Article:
BMW has revealed a revised version of its i3 electric vehicle concept at the launch of the first BMW showroom dedicated to the eco sub-brand

A revised BMW i3 concept car has been revealed at an event to mark the opening of the first showroom dedicated to BMW i brand cars on London’s Park Lane.

The revised BMW i3 concept reveals a more production realistic interior and exterior, ahead of the car’s mainstream production in 2013. Seen here, the i3's cabin is all-new, while the exterior remains the same as before apart from a new paint colour. The BMW i3 was unveiled alongside a 20kg electric bicycle concept, called the BMW i Pedelec.

According to Benoit Jacob head of i design, "What we see here is 85 to 90 per cent production ready. Very close, but visual details like doors can be expected to change - the i8 spider shown in Beijing didn't have see through doors so that gives clues."

The BMW i3 is constructed using two independent modules. The structural Drive module is made of aluminium and incorporates the battery, drive system and chassis. The second, so-called Life module is made of lightweight carbonfibre reinforced plastic. The car’s target weight will not exceed 1250kg.

The BMW i3 is powered by a 168bhp electric motor that sits over the rear axle the electronics systems, transmission and differential, ensuring no cabin encroachment. It produces 170 lb ft of torque from a standstill and a single-speed gearbox delivers power to the rear wheels. BMW claims the i3 will accelerate from 0-37mph in under four seconds and to 62mph in under eight seconds. The i3 has a top speed of 93mph.

Energy comes from lithium ion batteries positioned under floor to ensure the best weight balance. BMW claims that the i3 will achieve a pure electric range of 100 miles and has confirmed that the model will be made available as a range extender model too, which is where BMW sees most potential for growth of sales.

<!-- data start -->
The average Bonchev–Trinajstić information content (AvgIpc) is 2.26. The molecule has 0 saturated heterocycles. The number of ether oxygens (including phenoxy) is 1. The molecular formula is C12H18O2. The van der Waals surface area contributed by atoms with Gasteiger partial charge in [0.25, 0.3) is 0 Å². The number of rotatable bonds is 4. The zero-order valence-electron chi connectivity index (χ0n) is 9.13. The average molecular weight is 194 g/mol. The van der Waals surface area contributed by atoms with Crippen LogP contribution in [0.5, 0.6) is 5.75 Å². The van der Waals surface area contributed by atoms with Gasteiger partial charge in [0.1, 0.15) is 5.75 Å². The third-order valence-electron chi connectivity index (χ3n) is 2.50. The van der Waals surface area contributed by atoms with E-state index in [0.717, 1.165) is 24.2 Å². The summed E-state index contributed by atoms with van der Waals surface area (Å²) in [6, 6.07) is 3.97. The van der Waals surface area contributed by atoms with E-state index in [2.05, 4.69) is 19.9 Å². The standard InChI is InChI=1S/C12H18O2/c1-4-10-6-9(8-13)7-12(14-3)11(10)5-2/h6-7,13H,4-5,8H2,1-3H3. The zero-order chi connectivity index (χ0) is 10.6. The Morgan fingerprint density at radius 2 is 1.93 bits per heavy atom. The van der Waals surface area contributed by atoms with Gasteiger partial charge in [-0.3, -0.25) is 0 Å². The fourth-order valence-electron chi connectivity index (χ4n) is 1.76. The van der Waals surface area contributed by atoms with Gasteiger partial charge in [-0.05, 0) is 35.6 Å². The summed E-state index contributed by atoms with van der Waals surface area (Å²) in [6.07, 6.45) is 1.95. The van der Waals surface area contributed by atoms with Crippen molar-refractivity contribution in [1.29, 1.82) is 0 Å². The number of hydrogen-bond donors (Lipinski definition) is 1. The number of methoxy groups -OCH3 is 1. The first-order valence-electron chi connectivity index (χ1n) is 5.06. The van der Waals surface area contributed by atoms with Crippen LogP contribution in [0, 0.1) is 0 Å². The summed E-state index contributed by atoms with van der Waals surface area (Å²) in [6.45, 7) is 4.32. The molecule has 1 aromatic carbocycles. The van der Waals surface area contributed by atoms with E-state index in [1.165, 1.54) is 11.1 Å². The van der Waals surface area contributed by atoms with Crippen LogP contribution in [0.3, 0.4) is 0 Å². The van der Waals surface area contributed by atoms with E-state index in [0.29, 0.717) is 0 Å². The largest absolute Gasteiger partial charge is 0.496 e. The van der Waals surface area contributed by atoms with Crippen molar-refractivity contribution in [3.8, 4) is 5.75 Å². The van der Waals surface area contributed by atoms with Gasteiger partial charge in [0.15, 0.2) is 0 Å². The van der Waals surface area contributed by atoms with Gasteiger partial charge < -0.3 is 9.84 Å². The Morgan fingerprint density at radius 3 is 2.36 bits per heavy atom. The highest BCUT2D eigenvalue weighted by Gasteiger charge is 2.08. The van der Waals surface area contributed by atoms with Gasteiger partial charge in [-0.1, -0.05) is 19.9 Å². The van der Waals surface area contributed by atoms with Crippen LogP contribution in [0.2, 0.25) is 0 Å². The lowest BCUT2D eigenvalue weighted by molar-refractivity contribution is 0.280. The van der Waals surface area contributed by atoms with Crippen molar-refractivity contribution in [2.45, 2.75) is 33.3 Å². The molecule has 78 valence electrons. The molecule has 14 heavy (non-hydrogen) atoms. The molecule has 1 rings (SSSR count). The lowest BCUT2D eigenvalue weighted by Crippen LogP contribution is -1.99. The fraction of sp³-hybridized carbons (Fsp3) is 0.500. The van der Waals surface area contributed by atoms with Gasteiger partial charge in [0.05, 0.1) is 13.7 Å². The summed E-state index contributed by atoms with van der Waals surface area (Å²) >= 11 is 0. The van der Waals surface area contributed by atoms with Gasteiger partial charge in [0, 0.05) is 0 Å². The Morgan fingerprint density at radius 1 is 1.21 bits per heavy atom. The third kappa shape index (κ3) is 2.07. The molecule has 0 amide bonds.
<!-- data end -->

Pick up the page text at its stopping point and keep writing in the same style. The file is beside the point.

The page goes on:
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As a pure EV, the car can be fully charged from a standard socket in six hours. An 80 per cent charge can be achieved from a high-power charging socket in just one hour. 

Lifting off the throttle provokes regenerative braking forces. A selectable coasting mode disconnects the electric motor from the drive axle. In this mode the i3 is driven only by its own kinetic energy. The i3 also has an Eco Pro mode that minimises air-con power consumption and shuts down other functions such as heated seats and heated door mirrors.

The interior Life module has more space than any conventional car currently on sale, as a result no central tunnel bisecting the cabin. Passengers in the front and rear sit on full length benches. The motor and battery position means the car has more than 200 litres of luggage space.

A free-standing steering column houses the main controls, such as the instrument cluster, start/stop button and gearshift lever. The audio and climate control functions sit within the instrument panel, removing the need for a centre console. Instead, there’s a 6.5 inch display, plus a separate 8.8-inch central information display. A third screen shows functions of the audio system and automatic climate control.

The BMW i3’s interior also points the way to the look of all BMW i models. Materials used include leather, wood and wool, and BMW officials stress there will be a focus on renewable raw materials and natural fibres in all i vehicles. The i3 interior uses eucalyptus wood for the instruments sourced from managed forests in Europe, ensuring delivery distances are short. Leather trim is tanned using a dye from olive leaves.